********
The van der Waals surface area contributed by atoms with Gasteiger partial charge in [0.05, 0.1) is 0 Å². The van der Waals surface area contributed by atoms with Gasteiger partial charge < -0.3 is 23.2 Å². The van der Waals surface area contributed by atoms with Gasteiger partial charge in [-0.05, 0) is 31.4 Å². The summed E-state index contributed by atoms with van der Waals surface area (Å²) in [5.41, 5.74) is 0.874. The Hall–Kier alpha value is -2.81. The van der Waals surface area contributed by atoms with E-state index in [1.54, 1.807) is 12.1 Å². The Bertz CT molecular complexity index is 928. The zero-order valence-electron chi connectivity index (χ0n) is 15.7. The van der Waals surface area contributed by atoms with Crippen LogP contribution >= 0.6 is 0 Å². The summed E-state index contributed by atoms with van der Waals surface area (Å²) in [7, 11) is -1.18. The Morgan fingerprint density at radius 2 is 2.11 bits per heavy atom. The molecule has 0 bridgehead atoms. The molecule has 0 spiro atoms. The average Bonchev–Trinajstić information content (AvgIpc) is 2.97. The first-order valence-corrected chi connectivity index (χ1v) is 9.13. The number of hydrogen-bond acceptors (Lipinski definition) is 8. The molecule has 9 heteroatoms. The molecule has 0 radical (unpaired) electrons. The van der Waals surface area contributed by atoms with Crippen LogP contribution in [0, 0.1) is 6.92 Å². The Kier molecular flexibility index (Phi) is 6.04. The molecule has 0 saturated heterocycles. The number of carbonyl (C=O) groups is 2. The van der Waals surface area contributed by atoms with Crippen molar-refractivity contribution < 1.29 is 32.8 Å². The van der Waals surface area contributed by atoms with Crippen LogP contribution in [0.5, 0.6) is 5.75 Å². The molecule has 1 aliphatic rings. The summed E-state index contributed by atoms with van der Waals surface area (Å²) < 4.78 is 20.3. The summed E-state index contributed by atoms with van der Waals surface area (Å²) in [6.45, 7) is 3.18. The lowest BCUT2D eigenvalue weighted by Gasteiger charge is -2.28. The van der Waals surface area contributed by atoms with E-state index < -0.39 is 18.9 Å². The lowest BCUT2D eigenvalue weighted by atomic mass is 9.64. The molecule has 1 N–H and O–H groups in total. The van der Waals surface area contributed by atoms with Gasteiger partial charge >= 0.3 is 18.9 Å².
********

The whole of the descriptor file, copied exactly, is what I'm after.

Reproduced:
The van der Waals surface area contributed by atoms with Gasteiger partial charge in [0.05, 0.1) is 0 Å². The van der Waals surface area contributed by atoms with Gasteiger partial charge < -0.3 is 23.2 Å². The van der Waals surface area contributed by atoms with Gasteiger partial charge in [-0.05, 0) is 31.4 Å². The summed E-state index contributed by atoms with van der Waals surface area (Å²) in [5.41, 5.74) is 0.874. The Hall–Kier alpha value is -2.81. The van der Waals surface area contributed by atoms with E-state index in [1.54, 1.807) is 12.1 Å². The Bertz CT molecular complexity index is 928. The zero-order valence-electron chi connectivity index (χ0n) is 15.7. The van der Waals surface area contributed by atoms with Crippen LogP contribution >= 0.6 is 0 Å². The summed E-state index contributed by atoms with van der Waals surface area (Å²) in [7, 11) is -1.18. The Morgan fingerprint density at radius 2 is 2.11 bits per heavy atom. The molecule has 0 bridgehead atoms. The molecule has 0 spiro atoms. The average Bonchev–Trinajstić information content (AvgIpc) is 2.97. The first-order valence-corrected chi connectivity index (χ1v) is 9.13. The number of hydrogen-bond acceptors (Lipinski definition) is 8. The molecule has 9 heteroatoms. The molecule has 0 radical (unpaired) electrons. The van der Waals surface area contributed by atoms with Crippen LogP contribution in [0, 0.1) is 6.92 Å². The Kier molecular flexibility index (Phi) is 6.04. The molecule has 0 saturated heterocycles. The number of carbonyl (C=O) groups is 2. The van der Waals surface area contributed by atoms with Crippen molar-refractivity contribution < 1.29 is 32.8 Å². The van der Waals surface area contributed by atoms with Crippen LogP contribution in [0.5, 0.6) is 5.75 Å². The molecule has 1 aliphatic rings. The summed E-state index contributed by atoms with van der Waals surface area (Å²) < 4.78 is 20.3. The summed E-state index contributed by atoms with van der Waals surface area (Å²) in [6.45, 7) is 3.18. The lowest BCUT2D eigenvalue weighted by Gasteiger charge is -2.28. The van der Waals surface area contributed by atoms with E-state index < -0.39 is 18.9 Å². The lowest BCUT2D eigenvalue weighted by atomic mass is 9.64. The molecule has 1 N–H and O–H groups in total. The van der Waals surface area contributed by atoms with Gasteiger partial charge >= 0.3 is 18.9 Å².